• Secure Electronic Workstations — Screen privacy filters or other means to obscure monitors should be installed in more public areas, like reception desks. Easily visible monitors in the patient waiting room can lead to HIPAA violation if a patient decides to look at another’s information.
  • Documented HIPAA Compliance Plan & Officer — Your full-scope plan for managing PHI should be written and available to DHHS on request. Also, an employee should be designated as the HIPAA compliance officer. This person should ensure that all employees understand the plan, and should hold everyone accountable for preventing HIPAA breaches.

Dental Office Software and HIPAA

Your HIPAA IT services provider may suggest that your PHI should be encrypted, regardless of where your servers are kept. Today’s Windows Server operating systems all have encryption software (BitLocker) built in, so encryption is not as daunting as it may sound. Both internal hard drives and external drives for backup of your server should be encryption enabled, as well as cloud software you may be using for backup. Pick only a HIPAA compliant provider. Don’t use a provider that stores your encryption keys on their servers. You should be the only one with access to your own encryption keys.

Dental Office Servers and HIPAA

The dental office server and any backup drives containing PHI should be located behind a locked door, secure from potential theft. If it’s not practical to build a server room or closet in your dental office, then your server should be bolted to a server rack or other large, unwieldy object. If a thief breaks into your office, that will make it more difficult to carry away the server. External backup drives should either locked up or encrypted, to render data on those as useless without the encryption keys. Your dental IT support specialist will manage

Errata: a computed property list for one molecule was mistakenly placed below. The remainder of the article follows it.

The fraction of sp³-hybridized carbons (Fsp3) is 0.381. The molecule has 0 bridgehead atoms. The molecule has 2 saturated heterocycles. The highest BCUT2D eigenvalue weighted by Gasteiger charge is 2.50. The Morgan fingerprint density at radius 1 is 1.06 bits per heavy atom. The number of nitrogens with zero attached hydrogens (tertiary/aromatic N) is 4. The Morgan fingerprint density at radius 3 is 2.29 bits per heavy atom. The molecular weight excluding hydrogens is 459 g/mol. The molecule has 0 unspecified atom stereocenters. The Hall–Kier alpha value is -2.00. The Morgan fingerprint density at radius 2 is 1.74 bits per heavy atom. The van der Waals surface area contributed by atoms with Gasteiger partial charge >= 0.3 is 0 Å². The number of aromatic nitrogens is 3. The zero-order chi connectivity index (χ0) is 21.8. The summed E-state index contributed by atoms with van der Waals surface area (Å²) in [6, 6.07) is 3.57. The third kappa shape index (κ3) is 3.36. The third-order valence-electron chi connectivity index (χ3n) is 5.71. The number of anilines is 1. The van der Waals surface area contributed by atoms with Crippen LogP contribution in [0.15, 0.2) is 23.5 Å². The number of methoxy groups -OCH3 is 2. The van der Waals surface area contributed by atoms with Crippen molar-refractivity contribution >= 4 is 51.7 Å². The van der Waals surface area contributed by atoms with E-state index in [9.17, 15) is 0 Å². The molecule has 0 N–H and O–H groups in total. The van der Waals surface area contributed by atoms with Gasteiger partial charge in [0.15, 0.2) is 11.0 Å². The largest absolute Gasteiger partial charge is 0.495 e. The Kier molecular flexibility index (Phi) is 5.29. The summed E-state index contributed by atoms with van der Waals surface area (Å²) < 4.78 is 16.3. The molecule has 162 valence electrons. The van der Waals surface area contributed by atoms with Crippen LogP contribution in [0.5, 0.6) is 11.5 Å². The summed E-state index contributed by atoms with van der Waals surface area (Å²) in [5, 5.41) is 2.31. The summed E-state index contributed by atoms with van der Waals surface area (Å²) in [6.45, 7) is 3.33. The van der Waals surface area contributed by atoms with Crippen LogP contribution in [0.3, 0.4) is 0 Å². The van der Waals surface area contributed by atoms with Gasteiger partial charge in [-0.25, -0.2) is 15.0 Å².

Dental Office Email and HIPAA

Sending PHI through email has become more difficult under current HIPAA rules. Most dental office email systems don’t have end-to-end encryption. Without encryption from the sender at your office to the intended recipient, breaches of PHI are possible. When sending a patient’s PHI by email, you can use one of the available encryption services, which allow PHI to be transmitted as a secure email attachment. Your dental IT support specialist will provide your staff with training on simple encryption processes.

Dental Office Networks and HIPAA Compliance

Your network must have an appropriate firewall, to defend your system from external threats and to limit internal access to ports inside your network. Network ports should not be installed in an area of your dental office where patients may be left unattended.

Some dental offices offer Wi-Fi for patients to use. Your wireless network for guests should be secured and encrypted as well as your internal office network, and the two must be separate from one another. Your IT services provider can inspect your networks to ensure that they are separate and secure, i.e., unable to communicate with one another.

Dental Practice Subcontractors and HIPAA Compliance

For HIPAA compliance, your practice should have a contract on file with any business associate who is granted access to your patients’ files. The contract should clearly state how the associate is permitted to handle your patients’ protected information. It should also stipulate how they will protect the information. It should also include an explanation of the actions you require them to take in in the event of a HIPAA breach.

Your security policy for subcontractors should apply to your dental IT services professional too. You should not work with an IT services provider who will not sign your PHI security contract.

Getting the Help Your Dental Practice Needs for HIPAA Compliance